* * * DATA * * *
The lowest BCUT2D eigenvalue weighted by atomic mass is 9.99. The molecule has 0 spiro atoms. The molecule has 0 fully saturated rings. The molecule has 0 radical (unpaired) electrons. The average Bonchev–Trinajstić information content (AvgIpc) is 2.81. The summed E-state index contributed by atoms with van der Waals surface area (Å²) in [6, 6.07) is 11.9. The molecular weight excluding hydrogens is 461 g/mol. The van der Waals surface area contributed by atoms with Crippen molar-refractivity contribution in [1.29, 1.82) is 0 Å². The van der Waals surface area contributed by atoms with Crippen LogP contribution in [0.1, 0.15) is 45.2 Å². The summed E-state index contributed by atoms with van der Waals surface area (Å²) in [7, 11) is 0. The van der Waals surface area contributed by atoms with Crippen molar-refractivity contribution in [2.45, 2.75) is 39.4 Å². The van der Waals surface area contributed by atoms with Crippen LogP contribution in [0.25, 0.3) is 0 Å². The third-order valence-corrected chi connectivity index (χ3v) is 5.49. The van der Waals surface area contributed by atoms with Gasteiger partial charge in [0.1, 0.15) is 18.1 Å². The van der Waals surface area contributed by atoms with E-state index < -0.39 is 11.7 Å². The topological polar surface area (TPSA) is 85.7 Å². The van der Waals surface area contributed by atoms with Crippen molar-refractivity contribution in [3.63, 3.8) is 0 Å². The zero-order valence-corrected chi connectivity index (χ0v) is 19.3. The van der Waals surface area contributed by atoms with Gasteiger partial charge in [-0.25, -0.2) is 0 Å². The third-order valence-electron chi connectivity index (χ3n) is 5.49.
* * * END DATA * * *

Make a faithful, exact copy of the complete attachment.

The lowest BCUT2D eigenvalue weighted by atomic mass is 9.99. The molecule has 0 spiro atoms. The molecule has 0 fully saturated rings. The molecule has 0 radical (unpaired) electrons. The average Bonchev–Trinajstić information content (AvgIpc) is 2.81. The summed E-state index contributed by atoms with van der Waals surface area (Å²) in [6, 6.07) is 11.9. The molecular weight excluding hydrogens is 461 g/mol. The van der Waals surface area contributed by atoms with Crippen molar-refractivity contribution in [1.29, 1.82) is 0 Å². The van der Waals surface area contributed by atoms with Crippen LogP contribution in [0.1, 0.15) is 45.2 Å². The summed E-state index contributed by atoms with van der Waals surface area (Å²) in [7, 11) is 0. The van der Waals surface area contributed by atoms with Crippen molar-refractivity contribution in [2.45, 2.75) is 39.4 Å². The van der Waals surface area contributed by atoms with Crippen LogP contribution in [0.25, 0.3) is 0 Å². The third-order valence-corrected chi connectivity index (χ3v) is 5.49. The van der Waals surface area contributed by atoms with Gasteiger partial charge in [0.1, 0.15) is 18.1 Å². The van der Waals surface area contributed by atoms with E-state index < -0.39 is 11.7 Å². The topological polar surface area (TPSA) is 85.7 Å². The van der Waals surface area contributed by atoms with Crippen molar-refractivity contribution in [3.63, 3.8) is 0 Å². The zero-order valence-corrected chi connectivity index (χ0v) is 19.3. The van der Waals surface area contributed by atoms with Gasteiger partial charge in [-0.25, -0.2) is 0 Å². The third-order valence-electron chi connectivity index (χ3n) is 5.49.